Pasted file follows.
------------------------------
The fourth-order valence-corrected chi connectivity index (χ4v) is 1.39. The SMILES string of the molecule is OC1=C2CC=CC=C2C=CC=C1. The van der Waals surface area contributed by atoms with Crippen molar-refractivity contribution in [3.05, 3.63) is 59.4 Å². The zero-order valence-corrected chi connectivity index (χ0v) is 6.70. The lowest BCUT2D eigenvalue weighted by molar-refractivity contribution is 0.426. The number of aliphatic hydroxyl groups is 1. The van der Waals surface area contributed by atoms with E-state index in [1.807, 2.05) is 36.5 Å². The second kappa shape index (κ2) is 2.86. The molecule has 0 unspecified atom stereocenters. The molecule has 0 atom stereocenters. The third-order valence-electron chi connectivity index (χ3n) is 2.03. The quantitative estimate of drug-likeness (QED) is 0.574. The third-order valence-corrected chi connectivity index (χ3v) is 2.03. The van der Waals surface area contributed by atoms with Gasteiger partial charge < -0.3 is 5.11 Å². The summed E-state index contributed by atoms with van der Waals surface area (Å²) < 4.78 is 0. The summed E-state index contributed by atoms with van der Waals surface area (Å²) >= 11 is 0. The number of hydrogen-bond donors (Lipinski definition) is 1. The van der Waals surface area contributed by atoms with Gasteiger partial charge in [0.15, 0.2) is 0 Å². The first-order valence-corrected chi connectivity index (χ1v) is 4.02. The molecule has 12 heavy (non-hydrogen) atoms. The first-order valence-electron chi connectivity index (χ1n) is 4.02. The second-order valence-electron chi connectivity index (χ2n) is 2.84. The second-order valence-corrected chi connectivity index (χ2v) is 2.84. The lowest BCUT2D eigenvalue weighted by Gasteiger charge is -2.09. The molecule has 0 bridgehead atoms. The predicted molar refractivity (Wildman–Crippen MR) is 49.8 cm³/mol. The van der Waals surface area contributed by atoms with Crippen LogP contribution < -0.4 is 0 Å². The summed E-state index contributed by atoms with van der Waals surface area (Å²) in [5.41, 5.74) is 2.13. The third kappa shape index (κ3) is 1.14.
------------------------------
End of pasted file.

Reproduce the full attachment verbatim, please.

The fourth-order valence-corrected chi connectivity index (χ4v) is 1.39. The SMILES string of the molecule is OC1=C2CC=CC=C2C=CC=C1. The van der Waals surface area contributed by atoms with Crippen molar-refractivity contribution in [3.05, 3.63) is 59.4 Å². The zero-order valence-corrected chi connectivity index (χ0v) is 6.70. The lowest BCUT2D eigenvalue weighted by molar-refractivity contribution is 0.426. The number of aliphatic hydroxyl groups is 1. The van der Waals surface area contributed by atoms with E-state index in [1.807, 2.05) is 36.5 Å². The second kappa shape index (κ2) is 2.86. The molecule has 0 unspecified atom stereocenters. The molecule has 0 atom stereocenters. The third-order valence-electron chi connectivity index (χ3n) is 2.03. The quantitative estimate of drug-likeness (QED) is 0.574. The third-order valence-corrected chi connectivity index (χ3v) is 2.03. The van der Waals surface area contributed by atoms with Gasteiger partial charge < -0.3 is 5.11 Å². The summed E-state index contributed by atoms with van der Waals surface area (Å²) < 4.78 is 0. The summed E-state index contributed by atoms with van der Waals surface area (Å²) >= 11 is 0. The number of hydrogen-bond donors (Lipinski definition) is 1. The van der Waals surface area contributed by atoms with Gasteiger partial charge in [0.15, 0.2) is 0 Å². The first-order valence-corrected chi connectivity index (χ1v) is 4.02. The molecule has 12 heavy (non-hydrogen) atoms. The first-order valence-electron chi connectivity index (χ1n) is 4.02. The second-order valence-electron chi connectivity index (χ2n) is 2.84. The second-order valence-corrected chi connectivity index (χ2v) is 2.84. The lowest BCUT2D eigenvalue weighted by Gasteiger charge is -2.09. The molecule has 0 bridgehead atoms. The predicted molar refractivity (Wildman–Crippen MR) is 49.8 cm³/mol. The van der Waals surface area contributed by atoms with Crippen LogP contribution < -0.4 is 0 Å². The summed E-state index contributed by atoms with van der Waals surface area (Å²) in [5.41, 5.74) is 2.13. The third kappa shape index (κ3) is 1.14.